Thursday, October 2, 2014

Scotland Before the Union

What was it like? From History Extra:
Scotland on the brink of union was a fiercely patriotic nation cherishing a vivid concept of the realm as an ancient and honourable kingdom. If you’d asked many Scots of the time to relate their national story, they’d have told you a tale that began with an intrepid Trojan prince and a pharaoh’s daughter named Scota whose descendants established an unbroken line of kings in Scotland from 330 BC.

Most Scots accepted that their nation was not a powerful or rich one, but they cherished its martial history, and the fact that it had maintained its independence for (it was thought) 2,000 years. Many more regarded the prospect of union as a dishonourable conquest by England. A 1706 Poem Upon the Union labelled the English “inveterate enemies who trample on our laws, and us despise”, and asked: “and shall we our scars forget? And to our ruine be now more unite?”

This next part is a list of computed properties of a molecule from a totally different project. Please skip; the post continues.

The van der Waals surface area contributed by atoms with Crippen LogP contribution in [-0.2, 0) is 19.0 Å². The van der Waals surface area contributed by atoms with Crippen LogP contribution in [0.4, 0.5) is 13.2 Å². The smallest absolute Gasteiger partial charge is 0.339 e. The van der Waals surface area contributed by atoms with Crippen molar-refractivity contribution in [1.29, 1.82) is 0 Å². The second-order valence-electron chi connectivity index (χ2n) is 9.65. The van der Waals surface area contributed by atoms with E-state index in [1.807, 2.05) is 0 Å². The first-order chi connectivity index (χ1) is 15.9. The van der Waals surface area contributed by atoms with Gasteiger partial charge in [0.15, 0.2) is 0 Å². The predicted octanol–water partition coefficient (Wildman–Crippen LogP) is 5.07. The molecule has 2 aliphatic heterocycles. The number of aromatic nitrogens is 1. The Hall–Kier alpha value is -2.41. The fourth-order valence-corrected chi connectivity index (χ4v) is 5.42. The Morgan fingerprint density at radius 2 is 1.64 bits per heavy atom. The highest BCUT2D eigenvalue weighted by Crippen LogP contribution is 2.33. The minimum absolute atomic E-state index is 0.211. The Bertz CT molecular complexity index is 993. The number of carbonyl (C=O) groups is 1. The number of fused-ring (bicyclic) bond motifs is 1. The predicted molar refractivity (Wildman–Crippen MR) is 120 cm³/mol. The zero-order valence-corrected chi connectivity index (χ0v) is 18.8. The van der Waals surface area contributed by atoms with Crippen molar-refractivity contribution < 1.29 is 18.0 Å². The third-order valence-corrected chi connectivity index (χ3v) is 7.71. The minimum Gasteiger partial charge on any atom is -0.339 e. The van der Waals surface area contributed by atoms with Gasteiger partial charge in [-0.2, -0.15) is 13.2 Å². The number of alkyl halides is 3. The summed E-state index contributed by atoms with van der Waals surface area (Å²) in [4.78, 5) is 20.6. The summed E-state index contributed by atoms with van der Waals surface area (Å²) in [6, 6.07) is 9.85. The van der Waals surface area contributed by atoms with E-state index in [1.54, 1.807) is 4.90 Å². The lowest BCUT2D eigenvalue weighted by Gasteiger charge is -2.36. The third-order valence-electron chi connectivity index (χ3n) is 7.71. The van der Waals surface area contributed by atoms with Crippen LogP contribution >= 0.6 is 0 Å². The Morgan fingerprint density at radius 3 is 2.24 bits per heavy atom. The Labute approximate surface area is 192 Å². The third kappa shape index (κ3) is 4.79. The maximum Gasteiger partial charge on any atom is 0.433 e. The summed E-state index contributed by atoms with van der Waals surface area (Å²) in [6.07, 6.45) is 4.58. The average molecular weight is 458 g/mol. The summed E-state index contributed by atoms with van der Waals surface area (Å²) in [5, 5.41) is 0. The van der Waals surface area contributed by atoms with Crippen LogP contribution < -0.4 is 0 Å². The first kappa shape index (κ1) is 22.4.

So how did unionists of 1707 counter this perception? Perhaps surprisingly, they did not articulate a compelling vision of a British kingdom. Instead, they saw Scotland as a once-proud but much-reduced kingdom for whom a bright future could come only from closer ties with England. (Read more.)

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